Fig. 16. 12. the experimental and the simulation curves are close to reference voltage regardless of the load’s demand. and its value is small. The third step corresponds to the deceleration operations. The developed experimental test bench includes an ultracapacitors module (18 cells in series with a maximum voltage of 49 V). B. The measured current on the load during the simulation and the experimental tests are plotted in Fig. 15. the second operation corresponds to positive current of the . These electric machines are used as a bidirectional load (motor and generator operations). 14. a buck-boost converter. an inverter. the load’s current presents the negative peaks current (energy recovery operations). The dc-motor is connected to a buck converter. DC-bus voltage control result. a programmable dc-source is used as the FC system with a maximum power of 1 kW (25 V/40 A). Experimental Setup An experimental test bench is carried out to validate the proposed control methods outlined above. 14. The ﬁrst step presents the acceleration operations which are characterized by the load’s current increasing when the HEVs speed increase. the load’s current is constant. Simulation and Experimental Results The dc-bus voltage control result is plotted in Fig. This ﬁgure shows that. The last step is characterized by a null speed which corresponds to zero current of the load.
for the embedded energy management are implemented in two PIC18F4431 microcontrollers.
Fig. the proposed dc-bus voltage control method is satisfactory. The deceleration and the braking operations correspond to generator mode. Speed control result obtained from the motor and the generator operations conditions. This converter is controlled during the deceleration and the braking operations. In other words. This contribution has the same shape as the load’s current. The contribution of the ultracapacitors in the dc-bus is plotted in Fig. Load’s current proﬁle.
to motor operations. The proposed control algorithms
. The used parameters for the hybrid system control are presented in Table IV. 13. During this step. a boost converter. the dc-bus voltage presents some variations around its reference (48 V) as illustrated between the 0 and 1000s of the Fig. 14. 15. C. Fig. and the asynchronous machine coupled to a dc-motor. This current presents four steps.: DC/DC AND DC/AC CONVERTERS CONTROL FOR HEVS ENERGY MANAGEMENT-ULTRACAPACITORS AND FC
Fig. The second step is characterized by the constant speed.
20. 18 presents the measured current on the ultracapacitors.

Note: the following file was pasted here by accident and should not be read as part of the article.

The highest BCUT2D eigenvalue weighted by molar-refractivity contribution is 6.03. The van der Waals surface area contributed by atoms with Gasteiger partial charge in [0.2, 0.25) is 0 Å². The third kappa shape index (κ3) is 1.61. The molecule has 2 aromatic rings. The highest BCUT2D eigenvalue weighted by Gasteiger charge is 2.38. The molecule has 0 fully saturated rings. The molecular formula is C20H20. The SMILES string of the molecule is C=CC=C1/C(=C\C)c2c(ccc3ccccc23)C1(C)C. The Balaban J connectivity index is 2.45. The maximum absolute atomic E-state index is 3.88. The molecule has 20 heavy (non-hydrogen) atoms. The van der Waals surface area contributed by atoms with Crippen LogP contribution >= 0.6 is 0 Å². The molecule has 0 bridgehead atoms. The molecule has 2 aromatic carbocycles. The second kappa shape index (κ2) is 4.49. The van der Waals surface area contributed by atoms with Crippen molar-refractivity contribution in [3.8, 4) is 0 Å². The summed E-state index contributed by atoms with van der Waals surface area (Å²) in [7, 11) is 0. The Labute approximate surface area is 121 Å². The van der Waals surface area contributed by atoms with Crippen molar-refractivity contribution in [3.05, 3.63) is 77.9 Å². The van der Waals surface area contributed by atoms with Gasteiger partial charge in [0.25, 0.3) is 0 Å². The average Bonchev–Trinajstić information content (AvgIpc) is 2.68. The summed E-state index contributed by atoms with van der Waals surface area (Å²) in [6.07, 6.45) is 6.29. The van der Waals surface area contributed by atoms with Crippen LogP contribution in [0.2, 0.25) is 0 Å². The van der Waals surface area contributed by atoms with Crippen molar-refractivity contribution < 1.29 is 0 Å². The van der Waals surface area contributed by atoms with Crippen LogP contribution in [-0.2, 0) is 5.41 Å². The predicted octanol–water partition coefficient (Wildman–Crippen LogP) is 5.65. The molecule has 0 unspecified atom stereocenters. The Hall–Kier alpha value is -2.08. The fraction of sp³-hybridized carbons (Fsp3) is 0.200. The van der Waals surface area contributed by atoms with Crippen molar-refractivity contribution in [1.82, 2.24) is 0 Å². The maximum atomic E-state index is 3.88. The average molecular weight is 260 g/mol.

During this operation the ultracapacitors module contributes to the traction energy supply via the boost converter. 18. MAY 2013
Fig. 16. 15–17. FC terminal voltage. Measured current on the ultracapacitors. The simulation and the experimental results of the FC contribution in the dc-bus are plotted in Fig. Fig. 17.694
IEEE TRANSACTIONS ON INDUSTRIAL INFORMATICS. This voltage presents two situations. the life time and the size of the FC are improved. In other words. the ultracapacitors module recovers the energy from the FC and the load. During the energy recovery operations (asynchronous machine in the generator mode). the simulation and the experimental results present some differences in term of the ﬂuctuations and the average values. and the FC provides the average power.
Fig. This current presents less variation compared to the variations of the load. So.
Fig. The measured current on the FC is plotted in Fig.
Fig. 2. 19. 21. The terminal voltage of the ultracapacitors is plotted in Fig. The differences related to average value are due to used model for the hybrid system simulation which does not takes into account the losses in the semiconductors and the
. 17. and the measured current on the load are negative. Contribution of the ultracapacitors in the dc-bus. In consequently. The second situation corresponds to ultracapacitors voltage increasing due to low current of the load compared to the FC contribution or energy recovery process (asynchronous machine in the generator operations). 19. 20. This current has the same shape as the current. Ultracapacitors module terminal voltage.